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CM Punk
Phillip Jack Brooks
  • Birthdate: 10/26/1978 (age 36)
  • Height: 6'2"
  • Weight: 218 Ib

He was titled in the WWE as "the longest-reigni...

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On October 29, 2013, I made my editorial debut here at eWrestlingNews.com. My first article looked at the "Top Ten Misused Talents In WWE" at the time. A lot has happened since October and I was asked to re-enter the "Top Ten" style editorial here on the new-and-improved eWN, so I figured what better way to return than to go back to the beginning. With nearly a half of a year passing since that article, I figured now was as good a time as any to take a revised look at the current active WWE roster and try and determine who among them is being underutilized the most.

Before we get started, allow me to point out that good ole' Merriam Webster defines the word "underutilized" as follows:


un·der·uti·lized transitive verb \ˌən-dər-ˈyü-tə-ˌlīzd\

to utilize less than fully or below the potential use


With all of the always fun "setups" and "introductory" style nonsense out of the way, let's take a look at how my new list turned out. I give you the "Top Ten Underutilized Superstars In WWE Today."

In my humble opinion, of course.

10. Sheamus

I should mention that I am not personally the biggest Sheamus fan on the planet. Regardless, few can deny that since returning to WWE he has had some excellent television matches. His match with Bad News Barrett at this past Monday's RAW was a really solid effort. His bouts with Christian leading into WrestleMania XXX were great. I seem to recall a few additional matches that were above-average, but those two in particular come to mind immediately.

Additionally, I don't think many would argue that he hasn't made much of an impact -- other than having great in-ring performances on a regular basis -- in terms of his character, or as part of the regular story lines in WWE since he made his return at the Royal Rumble pay-per-view in January.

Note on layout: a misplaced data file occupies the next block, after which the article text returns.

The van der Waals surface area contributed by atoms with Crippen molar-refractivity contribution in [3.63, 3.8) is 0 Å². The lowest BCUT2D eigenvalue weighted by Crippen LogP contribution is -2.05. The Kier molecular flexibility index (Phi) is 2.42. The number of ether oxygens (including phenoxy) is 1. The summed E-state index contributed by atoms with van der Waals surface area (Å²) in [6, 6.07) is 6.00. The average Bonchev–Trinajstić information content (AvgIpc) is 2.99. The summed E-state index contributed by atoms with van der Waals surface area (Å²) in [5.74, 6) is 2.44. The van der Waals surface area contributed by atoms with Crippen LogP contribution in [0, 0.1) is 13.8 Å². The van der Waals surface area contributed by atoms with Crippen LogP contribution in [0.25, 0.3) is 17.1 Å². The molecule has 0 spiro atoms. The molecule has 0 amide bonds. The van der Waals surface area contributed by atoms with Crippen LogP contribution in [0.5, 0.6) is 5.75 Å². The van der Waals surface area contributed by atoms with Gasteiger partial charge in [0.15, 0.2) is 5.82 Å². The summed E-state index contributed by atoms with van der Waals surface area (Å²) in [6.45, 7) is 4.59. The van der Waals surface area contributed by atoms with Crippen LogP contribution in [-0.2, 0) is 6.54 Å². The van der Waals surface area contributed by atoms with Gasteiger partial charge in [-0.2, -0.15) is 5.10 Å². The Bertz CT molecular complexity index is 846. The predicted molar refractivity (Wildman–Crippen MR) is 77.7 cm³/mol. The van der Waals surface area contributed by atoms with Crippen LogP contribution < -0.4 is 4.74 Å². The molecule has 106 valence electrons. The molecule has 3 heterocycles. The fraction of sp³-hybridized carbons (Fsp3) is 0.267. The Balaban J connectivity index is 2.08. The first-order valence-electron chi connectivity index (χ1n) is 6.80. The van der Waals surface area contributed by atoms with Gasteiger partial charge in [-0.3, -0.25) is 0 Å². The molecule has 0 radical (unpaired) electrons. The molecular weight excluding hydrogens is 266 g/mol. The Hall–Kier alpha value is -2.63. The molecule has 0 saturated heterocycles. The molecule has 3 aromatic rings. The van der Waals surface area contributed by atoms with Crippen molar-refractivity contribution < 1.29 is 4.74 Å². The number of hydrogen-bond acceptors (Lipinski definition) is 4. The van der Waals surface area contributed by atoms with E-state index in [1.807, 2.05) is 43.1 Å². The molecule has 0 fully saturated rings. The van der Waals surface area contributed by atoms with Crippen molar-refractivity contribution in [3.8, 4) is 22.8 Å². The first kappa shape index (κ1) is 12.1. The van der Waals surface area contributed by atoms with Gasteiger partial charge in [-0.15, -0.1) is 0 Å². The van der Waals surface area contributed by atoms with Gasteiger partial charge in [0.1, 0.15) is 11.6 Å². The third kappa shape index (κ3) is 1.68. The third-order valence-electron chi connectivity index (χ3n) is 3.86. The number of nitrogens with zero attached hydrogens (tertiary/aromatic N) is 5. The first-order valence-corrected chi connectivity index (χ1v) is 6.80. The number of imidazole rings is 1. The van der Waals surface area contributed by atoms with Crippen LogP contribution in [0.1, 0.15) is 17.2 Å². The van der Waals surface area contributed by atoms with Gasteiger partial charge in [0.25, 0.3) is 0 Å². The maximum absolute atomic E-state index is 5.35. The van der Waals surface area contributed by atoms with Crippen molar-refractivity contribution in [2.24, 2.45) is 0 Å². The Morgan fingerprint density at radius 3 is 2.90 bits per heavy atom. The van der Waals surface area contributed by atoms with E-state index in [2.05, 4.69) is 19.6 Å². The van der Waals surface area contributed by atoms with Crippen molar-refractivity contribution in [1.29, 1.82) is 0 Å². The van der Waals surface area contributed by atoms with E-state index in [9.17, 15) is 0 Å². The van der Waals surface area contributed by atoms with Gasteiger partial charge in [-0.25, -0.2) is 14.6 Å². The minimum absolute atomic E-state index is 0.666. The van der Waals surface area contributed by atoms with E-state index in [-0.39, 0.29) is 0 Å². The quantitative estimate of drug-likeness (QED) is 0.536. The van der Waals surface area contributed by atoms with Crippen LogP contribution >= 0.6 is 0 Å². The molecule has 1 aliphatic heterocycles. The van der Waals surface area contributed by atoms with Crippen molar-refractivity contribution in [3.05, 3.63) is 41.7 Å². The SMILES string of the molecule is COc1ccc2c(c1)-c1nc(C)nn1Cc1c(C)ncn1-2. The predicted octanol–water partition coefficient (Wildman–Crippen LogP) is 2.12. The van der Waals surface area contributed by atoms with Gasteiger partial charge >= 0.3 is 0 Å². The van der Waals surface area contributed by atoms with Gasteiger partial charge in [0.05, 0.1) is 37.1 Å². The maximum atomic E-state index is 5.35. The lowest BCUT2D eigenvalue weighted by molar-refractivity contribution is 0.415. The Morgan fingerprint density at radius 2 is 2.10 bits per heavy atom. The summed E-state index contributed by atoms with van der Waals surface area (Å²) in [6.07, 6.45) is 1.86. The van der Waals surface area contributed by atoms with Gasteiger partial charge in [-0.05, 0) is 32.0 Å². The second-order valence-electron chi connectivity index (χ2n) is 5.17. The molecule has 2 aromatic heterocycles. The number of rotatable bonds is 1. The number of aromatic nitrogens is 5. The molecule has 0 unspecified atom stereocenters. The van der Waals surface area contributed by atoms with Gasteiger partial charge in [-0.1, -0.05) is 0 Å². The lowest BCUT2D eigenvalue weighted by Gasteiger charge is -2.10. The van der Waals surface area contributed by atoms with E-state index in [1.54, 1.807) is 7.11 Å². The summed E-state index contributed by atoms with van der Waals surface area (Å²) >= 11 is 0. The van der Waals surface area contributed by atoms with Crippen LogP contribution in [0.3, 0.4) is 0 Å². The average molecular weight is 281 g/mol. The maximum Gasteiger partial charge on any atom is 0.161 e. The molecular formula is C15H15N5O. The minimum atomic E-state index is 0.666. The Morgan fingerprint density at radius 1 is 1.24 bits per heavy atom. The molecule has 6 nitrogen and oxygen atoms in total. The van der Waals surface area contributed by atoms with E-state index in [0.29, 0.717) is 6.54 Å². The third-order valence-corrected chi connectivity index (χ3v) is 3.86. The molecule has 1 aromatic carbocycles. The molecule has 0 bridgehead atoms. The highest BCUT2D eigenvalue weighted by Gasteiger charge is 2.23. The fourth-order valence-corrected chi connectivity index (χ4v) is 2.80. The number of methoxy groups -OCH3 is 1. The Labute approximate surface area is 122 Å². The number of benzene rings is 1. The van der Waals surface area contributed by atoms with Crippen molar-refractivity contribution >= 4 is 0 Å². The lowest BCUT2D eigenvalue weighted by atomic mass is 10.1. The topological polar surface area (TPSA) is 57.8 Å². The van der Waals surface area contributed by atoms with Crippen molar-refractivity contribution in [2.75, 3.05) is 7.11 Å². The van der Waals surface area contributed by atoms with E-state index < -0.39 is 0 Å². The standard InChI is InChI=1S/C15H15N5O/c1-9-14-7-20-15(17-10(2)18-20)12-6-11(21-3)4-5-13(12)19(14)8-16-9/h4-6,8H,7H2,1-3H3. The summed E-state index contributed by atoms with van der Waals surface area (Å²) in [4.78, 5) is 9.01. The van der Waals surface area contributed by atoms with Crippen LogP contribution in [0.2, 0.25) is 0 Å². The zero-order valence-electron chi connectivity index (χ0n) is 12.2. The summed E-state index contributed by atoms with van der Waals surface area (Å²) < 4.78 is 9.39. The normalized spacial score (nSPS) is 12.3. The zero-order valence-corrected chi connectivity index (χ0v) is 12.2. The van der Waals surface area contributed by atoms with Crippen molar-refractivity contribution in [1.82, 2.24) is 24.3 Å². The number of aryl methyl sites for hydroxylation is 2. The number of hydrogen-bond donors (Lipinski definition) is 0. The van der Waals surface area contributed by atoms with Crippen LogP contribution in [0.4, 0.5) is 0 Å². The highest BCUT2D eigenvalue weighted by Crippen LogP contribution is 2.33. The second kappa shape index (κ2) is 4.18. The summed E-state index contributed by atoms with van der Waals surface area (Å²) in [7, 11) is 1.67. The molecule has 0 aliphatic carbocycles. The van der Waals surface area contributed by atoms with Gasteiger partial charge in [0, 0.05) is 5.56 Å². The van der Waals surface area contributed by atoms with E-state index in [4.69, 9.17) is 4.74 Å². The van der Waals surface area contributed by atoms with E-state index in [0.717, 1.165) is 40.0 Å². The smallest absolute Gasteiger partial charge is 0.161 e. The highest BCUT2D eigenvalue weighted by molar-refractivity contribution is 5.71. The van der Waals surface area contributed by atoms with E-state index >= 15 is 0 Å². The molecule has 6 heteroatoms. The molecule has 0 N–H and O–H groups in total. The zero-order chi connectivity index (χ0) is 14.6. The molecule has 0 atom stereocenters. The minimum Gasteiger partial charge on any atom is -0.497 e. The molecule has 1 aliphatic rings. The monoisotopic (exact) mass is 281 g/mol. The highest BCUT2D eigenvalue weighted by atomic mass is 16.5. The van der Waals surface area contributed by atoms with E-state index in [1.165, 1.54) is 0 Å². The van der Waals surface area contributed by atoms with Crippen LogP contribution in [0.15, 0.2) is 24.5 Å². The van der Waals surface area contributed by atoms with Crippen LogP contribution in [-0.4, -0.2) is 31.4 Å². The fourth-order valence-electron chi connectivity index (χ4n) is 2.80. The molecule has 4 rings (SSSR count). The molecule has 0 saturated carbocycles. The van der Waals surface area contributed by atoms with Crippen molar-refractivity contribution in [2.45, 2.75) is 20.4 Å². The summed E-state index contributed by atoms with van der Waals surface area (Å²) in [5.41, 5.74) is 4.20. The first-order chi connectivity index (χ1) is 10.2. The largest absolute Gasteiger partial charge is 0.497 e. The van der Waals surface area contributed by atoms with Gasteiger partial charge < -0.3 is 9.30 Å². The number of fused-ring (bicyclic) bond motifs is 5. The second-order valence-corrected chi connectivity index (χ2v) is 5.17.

As I understand it, the company is planning on turning him heel and giving him the shove upon doing so. The mindset in WWE is that prior to switching someone, particularly when turning them heel, they are more able to endure losses on television. So, while he may just crack the bottom portion of my top ten today, if we were to revisit this list in a faster span of time than six months this time around, I would assume that he would be being utilized better at that point in time.

We'll see what happens.

9. Tyson Kidd

I'm aware that there's only so far Tyson Kidd can go in WWE without a stellar gimmick or huge Daniel Bryan-style groundswell of support from the "WWE Universe."

Having said that, I'm of the belief that with his added exposure as one of the few male characters on Total Divas, which reaches a different audience (and certainly a bit of a different demographic) that they might as well try something with him and see if it sticks. One thing is for sure, he certainly has the in-ring ability to back up such an attempt.

Personally, I was enjoying the Kidd-Fandango program, with the jealousy tie-in with Natalya and Eva Marie in season one of the E! reality show. It led to some decent matches, but was quickly forgotten and pretty much thrown to the side. While I'm aware that most of the story line stemming from Total Divas that set that whole thing up may have been partially -- if not completely -- scripted, it still gave both guys something that they could at least attempt to sink their teeth into.

Instead, Fandango gets to sell on the mat while Santino Marella and Emma have sock-puppet fights. Considering the alternative, I would say at least mull over the idea of going back to the former.

8. Kofi Kingston

I've always felt that Kofi Kingston had the potential to get over on a higher level in WWE. They gave him a quick look with Randy Orton several years ago, and one slip-up on a motor vehicle on a WWE television program -- and boom -- it was dropped (no pun intended).

A few months back, they seemed to be teasing a heel turn during Kingston's program with The Miz, which I thought was a nice change of pace. If you consider the fact that he was opposing The Miz, who would be the obvious choice to turn heel if one-or-the-other were to do so, I thought the unpredictability factor was nice, and also thought Kingston was doing a pretty solid job with the turn. As is the case with many characters and angles in WWE, it was dropped and quickly forgotten.

I understand that Kingston has an appeal to a younger demographic, somewhat of a typical "smiley babyface that appeals to kids," however in...